The Encinitas trial compared four methyl bromide alternatives: 1) DP:CP, 2) iodomethane (50%) + cholopicrin (50%) [IM:CP], 3) Furfural, 4) Furfural + metham sodium (FMS).  All treatments produced lower average weed counts compared to the control.  With the exception of the Furfural treatment, average plant height was greater for all treatments compared to the control, though vigor ratings were not significantly different among the treatments. Pythium spp. populations were again reduced, compared to the control.
    
In the second Nipomo trial, various formulations of IM:CP were tested against MB:CP (methyl bromide + chloropicrin, 50:50) and the untreated control.  All the treatments demonstrated fewer weeds throughout the growing season compared to the control.  The freesia had a higher vigor rating for the treated plots, but there was no significant difference in plant height.  The treatment plots had reduced Pythium spp. populations compared to the control.
    
While this study found the Furfural alone did not perform as well as other treatments for weed control, it concluded that a successful freesia crop can be grown using methyl bromide alternatives applied through drip irrigation.    

Gerik, J.S. 2005. Drip-applied Soil Fumigation for Freesia Production. HortTechnology 15(4):820-823.

Western Flower Thrips’ Flower Color Preference

Previous research has shown that western flower thrips (Frankliniella occidentalis) are attracted to certain flower colors and species.  Those studies used specific colored surfaces, but did not consider the spectral qualities of the colored surfaces.  Researchers at the University of Illinois worked to determine if western flower thrips (WFT) had a flower color preference that could assist in the selection of a trap crop for control of the insect pest.
    
Special observation chambers were used for the experiment.  The test flowers consisted of four different colors of three species (Transvaal daisy, Matsumoto aster and chrysanthemum). Daisy colors were yellow, orange and red.  Aster colors were white, purple, pink and magenta. Chrysanthemum colors were yellow, burgundy, white and lavender.  In an effort to provide a similar surface area for the WFT experiment, it was determined that one Transvaal daisy was equivalent to five Matsumoto aster and three chrysanthemum blooms.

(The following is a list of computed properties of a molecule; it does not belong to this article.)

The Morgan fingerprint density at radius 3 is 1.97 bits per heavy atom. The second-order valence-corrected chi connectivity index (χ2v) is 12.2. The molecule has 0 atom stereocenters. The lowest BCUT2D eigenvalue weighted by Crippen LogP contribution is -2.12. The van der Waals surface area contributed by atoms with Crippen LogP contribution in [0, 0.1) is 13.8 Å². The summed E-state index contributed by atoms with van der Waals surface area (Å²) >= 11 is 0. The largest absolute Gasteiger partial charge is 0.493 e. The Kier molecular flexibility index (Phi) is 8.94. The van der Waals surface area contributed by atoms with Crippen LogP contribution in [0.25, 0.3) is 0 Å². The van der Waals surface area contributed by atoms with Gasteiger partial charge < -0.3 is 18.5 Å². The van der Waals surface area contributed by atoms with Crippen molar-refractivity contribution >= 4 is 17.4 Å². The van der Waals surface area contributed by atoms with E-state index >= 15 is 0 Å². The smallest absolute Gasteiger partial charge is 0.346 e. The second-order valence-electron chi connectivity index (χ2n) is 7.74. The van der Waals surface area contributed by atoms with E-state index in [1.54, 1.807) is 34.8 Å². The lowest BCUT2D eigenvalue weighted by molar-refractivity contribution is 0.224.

Flower color preference was evaluated based on the number of WFT adults collected from each flower after 72 hours.  The spectral reflectance of the flowers and three colored sticky cards were measured to assess any response to specific wavelengths.
    
The most WFT were found on the yellow Transvaal daisy with 54, nearly twice as many as the other flowers.  Yellow chrysanthemum followed with 30 WFT and then white Matsumoto aster and orange Transvaal daisy with 22 each. The most attractive bandwidth to WFT may be between 550- to 600-nm (yellow daisies and yellow sticky cards).  The shorter wavelengths (380- to 450-nm) appear to be less attractive to WFT contradicting the common notion that blue sticky cards are more effective for sampling or trapping WFT.
    
Based on this study, the yellow Transvaal daisy may be used as a trap crop for growers managing WFT; however, the researchers point out that factors other than color likely play a role in WFT attraction.  Further studies of floral volatiles, pollen age, or a combination of these and color will lead to more conclusive information.

Blumthal, M.R., R.A. Cloyd, L.A. Spomer, and D.F. Warnock. 2005. Flower Color Preferences of Western Flower Thrips. HortTechnology 15(4): 846-852.

Megan Bame

Megan Bame is a freelance writer in Salisbury, North Carolina. Contact her at [email protected]